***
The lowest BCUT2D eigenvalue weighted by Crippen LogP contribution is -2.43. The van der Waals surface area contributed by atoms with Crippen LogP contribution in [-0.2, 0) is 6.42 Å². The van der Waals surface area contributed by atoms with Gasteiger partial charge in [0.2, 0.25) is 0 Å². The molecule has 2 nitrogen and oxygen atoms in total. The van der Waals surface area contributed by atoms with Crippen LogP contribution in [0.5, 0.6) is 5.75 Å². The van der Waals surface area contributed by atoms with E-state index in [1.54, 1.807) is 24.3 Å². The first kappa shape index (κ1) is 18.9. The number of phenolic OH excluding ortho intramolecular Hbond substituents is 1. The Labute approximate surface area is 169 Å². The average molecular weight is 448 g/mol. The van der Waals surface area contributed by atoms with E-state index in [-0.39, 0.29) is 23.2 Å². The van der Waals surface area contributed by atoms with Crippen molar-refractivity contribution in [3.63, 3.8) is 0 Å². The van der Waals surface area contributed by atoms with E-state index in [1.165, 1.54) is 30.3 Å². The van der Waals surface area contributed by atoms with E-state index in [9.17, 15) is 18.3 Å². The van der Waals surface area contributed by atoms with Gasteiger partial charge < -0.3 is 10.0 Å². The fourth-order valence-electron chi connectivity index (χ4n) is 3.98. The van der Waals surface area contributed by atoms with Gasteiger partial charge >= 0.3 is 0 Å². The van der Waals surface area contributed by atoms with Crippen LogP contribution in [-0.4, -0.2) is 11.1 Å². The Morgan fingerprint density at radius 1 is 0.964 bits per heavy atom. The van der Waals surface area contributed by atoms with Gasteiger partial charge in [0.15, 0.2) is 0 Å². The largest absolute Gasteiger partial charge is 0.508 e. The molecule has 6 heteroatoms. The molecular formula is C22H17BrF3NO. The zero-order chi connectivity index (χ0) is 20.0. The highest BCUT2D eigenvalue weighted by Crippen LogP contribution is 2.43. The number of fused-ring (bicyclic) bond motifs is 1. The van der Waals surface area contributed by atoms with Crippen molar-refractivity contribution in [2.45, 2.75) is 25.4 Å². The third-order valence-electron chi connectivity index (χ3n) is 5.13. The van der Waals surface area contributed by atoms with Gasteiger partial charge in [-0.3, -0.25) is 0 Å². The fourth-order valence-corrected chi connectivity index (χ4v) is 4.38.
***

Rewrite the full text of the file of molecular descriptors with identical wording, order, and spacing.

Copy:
The lowest BCUT2D eigenvalue weighted by Crippen LogP contribution is -2.43. The van der Waals surface area contributed by atoms with Crippen LogP contribution in [-0.2, 0) is 6.42 Å². The van der Waals surface area contributed by atoms with Gasteiger partial charge in [0.2, 0.25) is 0 Å². The molecule has 2 nitrogen and oxygen atoms in total. The van der Waals surface area contributed by atoms with Crippen LogP contribution in [0.5, 0.6) is 5.75 Å². The van der Waals surface area contributed by atoms with E-state index in [1.54, 1.807) is 24.3 Å². The first kappa shape index (κ1) is 18.9. The number of phenolic OH excluding ortho intramolecular Hbond substituents is 1. The Labute approximate surface area is 169 Å². The average molecular weight is 448 g/mol. The van der Waals surface area contributed by atoms with E-state index in [-0.39, 0.29) is 23.2 Å². The van der Waals surface area contributed by atoms with Crippen molar-refractivity contribution in [3.63, 3.8) is 0 Å². The van der Waals surface area contributed by atoms with E-state index in [1.165, 1.54) is 30.3 Å². The van der Waals surface area contributed by atoms with E-state index in [9.17, 15) is 18.3 Å². The van der Waals surface area contributed by atoms with Gasteiger partial charge < -0.3 is 10.0 Å². The fourth-order valence-electron chi connectivity index (χ4n) is 3.98. The van der Waals surface area contributed by atoms with Gasteiger partial charge >= 0.3 is 0 Å². The van der Waals surface area contributed by atoms with Crippen LogP contribution in [-0.4, -0.2) is 11.1 Å². The Morgan fingerprint density at radius 1 is 0.964 bits per heavy atom. The van der Waals surface area contributed by atoms with Gasteiger partial charge in [0.15, 0.2) is 0 Å². The largest absolute Gasteiger partial charge is 0.508 e. The molecule has 6 heteroatoms. The molecular formula is C22H17BrF3NO. The zero-order chi connectivity index (χ0) is 20.0. The highest BCUT2D eigenvalue weighted by Crippen LogP contribution is 2.43. The number of fused-ring (bicyclic) bond motifs is 1. The van der Waals surface area contributed by atoms with Crippen molar-refractivity contribution in [2.45, 2.75) is 25.4 Å². The third-order valence-electron chi connectivity index (χ3n) is 5.13. The van der Waals surface area contributed by atoms with Gasteiger partial charge in [-0.3, -0.25) is 0 Å². The fourth-order valence-corrected chi connectivity index (χ4v) is 4.38.